The first time I ever had a date on Valentine's Day was when I was dating my husband. Boys weren't exactly knocking down my door to date me. Needless to say, Valentine's Day is not a single-girl's favorite holiday... if you can even call it a holiday. More like a Hallmark excuse.
My high school years were the hardest to accept a date-less Valentine's. You remember the bouquets of balloons, and flowers, and chintzy white teddy bears with hearts on their paws that girls carried around school all day, flaunting their dating status to all. I can distinctly picture myself eating lunch with two of my best girlfriends, and their boyfriends, and a lot of p.d.a. one particularly grim Valentine's day. I was a definite 5th wheel with school-girl hopes that the boy I had a crush on might glance my way. Nope.
It was a Valentine's day like this one that I came home from school and went straight to my room, closing the door to hide from the world of teenage boys that had rejected me.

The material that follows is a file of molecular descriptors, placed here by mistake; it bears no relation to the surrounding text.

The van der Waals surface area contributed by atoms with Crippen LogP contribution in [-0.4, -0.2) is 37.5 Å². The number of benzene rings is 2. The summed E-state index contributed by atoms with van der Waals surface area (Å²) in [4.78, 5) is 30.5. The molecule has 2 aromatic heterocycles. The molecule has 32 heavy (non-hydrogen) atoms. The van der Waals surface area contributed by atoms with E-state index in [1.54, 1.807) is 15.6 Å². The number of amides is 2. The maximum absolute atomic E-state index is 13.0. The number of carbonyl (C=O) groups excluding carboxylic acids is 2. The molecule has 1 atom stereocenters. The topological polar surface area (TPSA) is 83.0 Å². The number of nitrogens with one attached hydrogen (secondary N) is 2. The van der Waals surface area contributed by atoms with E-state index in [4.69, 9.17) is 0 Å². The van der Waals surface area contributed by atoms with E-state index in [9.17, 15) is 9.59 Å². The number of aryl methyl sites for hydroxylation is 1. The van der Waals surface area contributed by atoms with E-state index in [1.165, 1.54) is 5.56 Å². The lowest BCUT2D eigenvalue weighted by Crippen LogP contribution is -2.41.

A few hours later came a knock on the door. In came my dad, recently home from work. He had a gift for me. A Valentine's gift to say he loved me. It was a cheesy stuffed animal - a bee with a "bee mine" heart. It isn't the gift that was important, but the fact that he gave it. In that moment, amidst all the feelings of insecurity about myself and what boys in high school thought of me, I felt loved.
My dad gave me a much greater gift than a simple stuffed animal. He gave me the gift of knowing what kind of love was important on Valentine's Day, and of knowing that I was loved by someone special. I did not need to settle for some dweeby guy in high school who didn't know how to treat women. Here I am, years later, actually thankful for the date-less Valentine's Days in my past. Despite the years of feeling somewhat lonely and forlorn, I never gave a Valentine to someone who didn't deserve it.
Having two daughters scares me because in our world women are expected to sell their virtue for love. In God's world, love protects our virtue. Dads have the unique responsibility of loving their daughters in a way that will protect their virtue... a healthy, kind way that teaches them to be discerning about the different kinds of "love" that come along in life.
The man I married is now dad to our two precious daughters. In our house, Valentine's Day is no longer simply a reason to bring out the romance. It is one more opportunity to teach our children about the way God intended them to be loved.